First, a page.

Let's add some color and dimension to your icon shape so that it stands out from a background a little more and we get more of a very gentle 3D feel. There’s no exact formula to follow here, you are going to need to experiment with your layer styles to create a look that you want, but here are the basic settings that I applied: Bevel and Emboss, Inner Shadow, Gradient Overlay & Drop Shadow. The values of each of these styles will depend entirely on how you want your icon to look, but for reference here’s the settings I had for each:

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The important thing here is to alter and experiment with different blend modes and opacity levels. Moving away from using “Normal” as your blend mode will give you a lot more variety in the final look of your shadows or overlays, and many styles in Photoshop can feel quite harsh, so it’s always a good idea to soften effects by lowering the opacity and editing any values that might help to give a softer look.

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Once you have the core style in place you’re all set. This is going to be your main look which you can use to copy and paste on to new shapes and vectors to create new shortcut icons as needed. You just rinse and repeat all steps up until this point with new shapes and you have yourself a new shortcut app icon. After this, you will now have a coherent set of icons that borrow colors from your wallpaper to create a reusable template that you can use to create many icons in the same style over and over.

If you want to level it up and you feel confident then you can add some small finishing touches to each individual icon too, just some small textures, shadows, or highlights in the right places can make a huge difference, but this is an optional step.

06. Create Variety

Simply repeating these same steps but instead using different color selections for your background gradients will give your icons some variety. Or instead of using the dark color selections on the background you could invert it and set your background to use the lighter shades from your palette and now use the darker gradients on the icon shape layer instead.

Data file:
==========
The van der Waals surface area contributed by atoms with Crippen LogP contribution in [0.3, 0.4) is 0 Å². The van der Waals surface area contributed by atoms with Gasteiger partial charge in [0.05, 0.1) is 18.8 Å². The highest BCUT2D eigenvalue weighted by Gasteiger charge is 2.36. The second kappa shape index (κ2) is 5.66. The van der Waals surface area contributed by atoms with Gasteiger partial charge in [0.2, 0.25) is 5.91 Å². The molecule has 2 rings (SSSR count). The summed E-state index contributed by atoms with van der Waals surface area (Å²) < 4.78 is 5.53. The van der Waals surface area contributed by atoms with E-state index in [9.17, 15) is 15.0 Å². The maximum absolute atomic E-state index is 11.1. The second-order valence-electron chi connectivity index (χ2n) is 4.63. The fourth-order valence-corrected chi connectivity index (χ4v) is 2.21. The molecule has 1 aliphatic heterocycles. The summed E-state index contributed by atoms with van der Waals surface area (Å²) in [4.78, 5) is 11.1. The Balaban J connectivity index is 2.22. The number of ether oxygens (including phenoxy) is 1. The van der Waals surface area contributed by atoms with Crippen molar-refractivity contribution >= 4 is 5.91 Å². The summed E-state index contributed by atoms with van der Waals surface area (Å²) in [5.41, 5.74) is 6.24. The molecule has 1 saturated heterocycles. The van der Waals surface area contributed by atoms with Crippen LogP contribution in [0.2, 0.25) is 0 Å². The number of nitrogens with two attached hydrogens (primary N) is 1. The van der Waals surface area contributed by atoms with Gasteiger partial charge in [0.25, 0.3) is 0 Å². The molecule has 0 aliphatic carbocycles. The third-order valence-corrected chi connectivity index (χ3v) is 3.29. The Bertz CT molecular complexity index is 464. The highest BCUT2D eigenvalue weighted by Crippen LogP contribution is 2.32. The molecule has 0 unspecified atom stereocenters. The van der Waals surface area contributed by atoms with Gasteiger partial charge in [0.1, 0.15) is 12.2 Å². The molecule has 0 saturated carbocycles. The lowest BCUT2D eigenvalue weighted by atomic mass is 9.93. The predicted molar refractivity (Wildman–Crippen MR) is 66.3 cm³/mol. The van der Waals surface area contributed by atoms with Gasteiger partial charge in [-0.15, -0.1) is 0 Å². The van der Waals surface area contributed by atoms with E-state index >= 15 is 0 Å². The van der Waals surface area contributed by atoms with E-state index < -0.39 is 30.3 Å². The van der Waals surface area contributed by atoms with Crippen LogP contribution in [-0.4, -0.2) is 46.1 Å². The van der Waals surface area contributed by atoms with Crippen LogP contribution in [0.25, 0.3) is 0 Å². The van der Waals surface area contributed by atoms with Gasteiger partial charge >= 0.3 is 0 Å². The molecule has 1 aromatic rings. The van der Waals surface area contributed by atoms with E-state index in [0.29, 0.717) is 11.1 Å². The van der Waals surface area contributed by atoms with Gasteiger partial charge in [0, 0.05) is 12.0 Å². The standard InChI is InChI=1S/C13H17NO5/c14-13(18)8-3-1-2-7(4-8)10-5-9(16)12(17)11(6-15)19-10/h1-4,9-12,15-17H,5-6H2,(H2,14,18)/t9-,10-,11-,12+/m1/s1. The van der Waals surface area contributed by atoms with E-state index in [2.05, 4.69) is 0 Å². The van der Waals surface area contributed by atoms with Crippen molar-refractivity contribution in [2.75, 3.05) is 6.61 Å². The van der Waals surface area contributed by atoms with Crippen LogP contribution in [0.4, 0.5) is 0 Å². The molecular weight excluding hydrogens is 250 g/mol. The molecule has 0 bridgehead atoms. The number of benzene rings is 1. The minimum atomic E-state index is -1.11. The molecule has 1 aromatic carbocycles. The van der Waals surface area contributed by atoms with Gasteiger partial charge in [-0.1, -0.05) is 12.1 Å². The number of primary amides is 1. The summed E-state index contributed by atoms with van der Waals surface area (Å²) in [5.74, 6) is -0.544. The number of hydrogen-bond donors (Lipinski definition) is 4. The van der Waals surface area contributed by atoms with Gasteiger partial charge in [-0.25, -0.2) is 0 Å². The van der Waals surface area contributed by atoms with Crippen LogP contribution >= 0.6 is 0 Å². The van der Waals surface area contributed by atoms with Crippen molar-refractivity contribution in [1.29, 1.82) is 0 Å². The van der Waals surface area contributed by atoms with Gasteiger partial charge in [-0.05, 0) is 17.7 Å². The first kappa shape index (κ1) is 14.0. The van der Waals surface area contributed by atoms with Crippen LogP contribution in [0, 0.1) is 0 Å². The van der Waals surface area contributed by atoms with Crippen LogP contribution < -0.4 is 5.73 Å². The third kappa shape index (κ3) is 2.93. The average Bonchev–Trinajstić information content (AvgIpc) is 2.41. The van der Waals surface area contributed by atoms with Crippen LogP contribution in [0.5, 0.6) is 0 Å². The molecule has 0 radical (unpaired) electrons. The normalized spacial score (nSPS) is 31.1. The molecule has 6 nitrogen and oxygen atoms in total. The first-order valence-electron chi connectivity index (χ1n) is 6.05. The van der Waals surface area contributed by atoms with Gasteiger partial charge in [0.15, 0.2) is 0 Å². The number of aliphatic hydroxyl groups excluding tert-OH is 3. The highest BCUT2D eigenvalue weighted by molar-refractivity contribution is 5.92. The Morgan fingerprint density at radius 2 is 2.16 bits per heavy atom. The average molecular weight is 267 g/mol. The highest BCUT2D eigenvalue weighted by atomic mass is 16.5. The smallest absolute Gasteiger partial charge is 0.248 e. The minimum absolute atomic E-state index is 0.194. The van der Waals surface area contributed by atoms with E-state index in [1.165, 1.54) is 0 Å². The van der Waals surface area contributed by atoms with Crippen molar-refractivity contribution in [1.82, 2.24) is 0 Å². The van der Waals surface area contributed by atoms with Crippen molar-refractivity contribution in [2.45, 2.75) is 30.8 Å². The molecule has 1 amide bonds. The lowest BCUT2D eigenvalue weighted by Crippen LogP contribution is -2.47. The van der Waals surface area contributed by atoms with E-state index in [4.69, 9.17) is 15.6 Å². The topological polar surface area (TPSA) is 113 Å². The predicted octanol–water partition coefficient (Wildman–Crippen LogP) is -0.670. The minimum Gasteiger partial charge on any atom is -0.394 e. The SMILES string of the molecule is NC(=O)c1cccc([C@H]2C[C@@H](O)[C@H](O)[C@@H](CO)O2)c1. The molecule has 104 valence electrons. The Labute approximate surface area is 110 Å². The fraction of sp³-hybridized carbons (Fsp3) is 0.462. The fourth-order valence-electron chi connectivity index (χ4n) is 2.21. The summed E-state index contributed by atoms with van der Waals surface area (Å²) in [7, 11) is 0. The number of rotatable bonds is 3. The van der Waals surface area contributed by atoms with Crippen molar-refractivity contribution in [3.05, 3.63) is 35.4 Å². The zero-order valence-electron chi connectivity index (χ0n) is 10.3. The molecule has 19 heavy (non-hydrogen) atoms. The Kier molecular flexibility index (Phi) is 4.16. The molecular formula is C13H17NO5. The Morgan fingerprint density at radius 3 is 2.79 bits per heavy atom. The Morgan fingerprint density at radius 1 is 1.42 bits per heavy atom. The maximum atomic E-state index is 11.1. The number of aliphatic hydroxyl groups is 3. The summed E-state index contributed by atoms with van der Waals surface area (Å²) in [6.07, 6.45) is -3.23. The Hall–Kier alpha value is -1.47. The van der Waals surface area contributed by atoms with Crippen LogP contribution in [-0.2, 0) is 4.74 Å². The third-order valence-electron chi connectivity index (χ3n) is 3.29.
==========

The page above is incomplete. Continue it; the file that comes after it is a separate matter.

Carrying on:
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You can continue to create variety by pulling certain colors to act as more dominant base colors on your background and turning down the opacity of the gradient. For example, you could set your background color to purple, and tone down the gradient overlay so that more of the purple color shows through on your background. This gives you more variety while still following the same theme and still using the same colors.

Just the simple act of selecting different color combinations, which are all based on our original wallpaper colors can give you a lot of room to create different color combinations if you don’t want your icons to all feature the exact same color setup.

I followed these steps and created some variations myself and after a short time I ended up with 8 different icons that fit well together, match our background nicely and each icon now acts as a template which I can use to make more and more icons and more variations with the same style.

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So there we have it, a very simple method that didn't require us to design any iconography from scratch, but we still ended up with a coherent set of custom iOS14 Icons, using some color samples and some existing icon resources.

Loading Custom Icons on to Your iPhone

Finally, once you’ve designed your icons and got them all saved you will need to get those images loaded onto your phone and follow some very simple steps to make them work as Shortcut Icons. As the focus of this article was all about the design and method itself I would like to point you towards this very handy YouTube video which will explain in fantastic detail how to load these on to your own iPhone.

Loading Custom Icons in iOS14